Instead Of Emphasizing One Nutrient We Need To Move To Food
Dariush Mozaffarian, dean of the Friedman School of Nutrition, Tufts University and adjunct associate professor of epidemiology
In 1997, HSPHs Frank Huat the time a postdoctoral fellow at HSPH, now professor of nutrition and epidemiology published a landmark epidemiological study in theNew England Journal of Medicine. Hus report told a more subtle story about dietary fat and heart disease. His data, collected from 80,082 women enrolled in the long-running Nurses Health Studya collaboration by HSPH, Harvard Medical School, and Brigham and Womens Hospital suggested that replacing a mere 5 percent of saturated fat calories with unsaturated fat would reduce ones risk of heart disease by a whopping 42 percent. Replacing only 2 percent of trans-fat calories with unsaturated fat would reduce ones risk of heart disease by 53 percent. In other words, it wasnt total fat that mattered, but type of fat.
The discovery was so surprising that The New York Times splashed it on Page 1.
This was really a paradigm shift in terms of the fat message, says Hu. Not all fats are created equal. Dariush Mozaffarian, newly named dean of the Friedman School of Nutrition at Tufts University, notes that in 2005, an updated report from the Nurses Health Study by Hu and other HSPH researchers showed that neither overall fat, saturated fat, nor monounsaturated fat intake was linked to heart disease. Polyunsaturated fat intake, however, was found to be clearly protective.
Blood Sampling And Analysis
Blood samples were taken in duplicate on consecutive days after the run-in period and at the end of each intervention period from fasting study subjects. Values from each set of samples were averaged. Besides fasting for 12 h, study subjects were asked to refrain from smoking for 12 h as well as from performing any extreme sports for 36 h. Furthermore, study subjects were asked not to drink alcohol or take medicine for 24 h before the blood sampling.
Blood samples were drawn for measurements of serum blood lipids , hsCRP, serum insulin, and plasma glucose. Blood samples for measurement of blood lipids, hsCRP, and insulin were collected into dry tubes, and samples for glucose were collected into tubes with a 1 × 3 mLfluoride citrate mixture. Blood samples were kept at room temperature for 30 min to coagulate. Subsequently, samples for measurements of blood lipids, hsCRP, and insulin were centrifuged at 2300 × g for 10 min at 4°C and stored at 80°C until analyzed. Samples for glucose were centrifuged at 2300 × g for 10 min at 20°C and stored at 80°C until analyzed.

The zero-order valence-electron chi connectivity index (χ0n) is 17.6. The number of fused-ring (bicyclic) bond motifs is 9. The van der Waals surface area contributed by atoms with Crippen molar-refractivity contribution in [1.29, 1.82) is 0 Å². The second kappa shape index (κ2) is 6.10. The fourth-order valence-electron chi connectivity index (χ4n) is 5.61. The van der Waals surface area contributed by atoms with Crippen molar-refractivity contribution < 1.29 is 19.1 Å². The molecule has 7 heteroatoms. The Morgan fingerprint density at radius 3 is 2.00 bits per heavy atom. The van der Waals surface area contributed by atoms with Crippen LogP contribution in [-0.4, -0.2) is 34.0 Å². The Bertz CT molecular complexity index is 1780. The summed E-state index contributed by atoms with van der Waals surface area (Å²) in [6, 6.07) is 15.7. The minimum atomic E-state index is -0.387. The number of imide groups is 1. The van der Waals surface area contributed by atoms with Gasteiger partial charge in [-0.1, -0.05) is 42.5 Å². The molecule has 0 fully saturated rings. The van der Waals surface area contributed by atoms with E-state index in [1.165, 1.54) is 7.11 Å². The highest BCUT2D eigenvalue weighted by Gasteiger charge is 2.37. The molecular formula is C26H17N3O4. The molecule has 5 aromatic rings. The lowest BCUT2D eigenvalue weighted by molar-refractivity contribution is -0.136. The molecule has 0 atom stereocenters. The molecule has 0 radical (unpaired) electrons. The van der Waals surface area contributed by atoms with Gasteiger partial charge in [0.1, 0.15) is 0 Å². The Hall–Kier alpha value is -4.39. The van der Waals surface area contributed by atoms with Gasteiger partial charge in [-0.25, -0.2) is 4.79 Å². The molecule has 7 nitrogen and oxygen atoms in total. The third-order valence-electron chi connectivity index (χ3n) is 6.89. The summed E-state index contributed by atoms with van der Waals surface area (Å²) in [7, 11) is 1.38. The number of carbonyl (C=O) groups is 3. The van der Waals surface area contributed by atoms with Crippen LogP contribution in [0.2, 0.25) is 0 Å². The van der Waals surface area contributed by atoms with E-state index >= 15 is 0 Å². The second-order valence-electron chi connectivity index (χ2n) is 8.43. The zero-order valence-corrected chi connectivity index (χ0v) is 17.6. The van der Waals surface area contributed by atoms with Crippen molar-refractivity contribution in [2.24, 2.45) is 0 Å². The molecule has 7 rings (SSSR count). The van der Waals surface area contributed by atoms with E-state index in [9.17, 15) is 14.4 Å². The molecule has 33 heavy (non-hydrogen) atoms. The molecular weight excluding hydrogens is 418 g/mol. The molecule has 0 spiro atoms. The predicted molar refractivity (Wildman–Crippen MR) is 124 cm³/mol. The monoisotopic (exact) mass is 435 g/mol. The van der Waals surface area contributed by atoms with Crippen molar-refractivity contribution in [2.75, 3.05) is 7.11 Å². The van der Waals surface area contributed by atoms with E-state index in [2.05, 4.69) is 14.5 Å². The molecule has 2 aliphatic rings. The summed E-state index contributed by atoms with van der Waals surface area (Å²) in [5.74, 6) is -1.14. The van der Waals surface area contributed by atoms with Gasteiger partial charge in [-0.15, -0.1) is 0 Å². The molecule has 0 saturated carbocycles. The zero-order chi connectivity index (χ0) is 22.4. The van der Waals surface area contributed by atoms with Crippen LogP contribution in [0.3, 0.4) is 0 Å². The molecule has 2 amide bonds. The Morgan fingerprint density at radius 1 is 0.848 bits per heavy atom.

Serum C-reactive protein concentrations were measured by using a latex immunoturbidimetry analysis . Serum CRP concentrations were analyzed by using an ABX Pentra 400 Chemistry Analyzer . Interassay and intra-assay CVs for CRP were 6.5% and 1.9%, respectively.
Insulin resistance was calculated by using HOMA with the following formula :
A Complicated Message Gets Oversimplified
Unfortunately, amid all these nuanced research results, during the 1980s and 1990s conventional wisdom and national guidelines in the U.S. shifted the spotlight to reducing total fatperioddespite little or no evidence that this simplistic advice would prevent disease.
The complicated messagethat some fats are good for you and others are baddidnt reach the general public. Instead, doctors and scientists running the National Heart, Lung and Blood Institutes National Cholesterol Education Program in the mid-1980s decided to simplify it, explains Lilian Cheung, director of health promotion and communication in the HSPH Department of Nutrition. They thought of a shortcut: Just cut down fat.
In 1987, the Henry J. Kaiser Family Foundation launched a social marketing campaign called Project LEAN , encouraging Americans to reduce total fat intake to 30 percent of their diet, and spreading the message through advertising and supermarket promotions. The public ate it up, so to speak. Theres a simplistic, intuitive appeal to that message: Fat has more calories per gram, so if I eat fat, Ill get fat, says Willett. The food industry jumped on board, removing fat from food and replacing it with sugar and carbohydrates, filling supermarket shelves with fat-free salad dressing, fat-free ice cream, and low-fat SnackWells cookies.
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Food Supplements That Do Not Help With Cholesterol
Many extracts and supplements have been promoted for their overall health benefits and lipid-lowering effects, but do they work?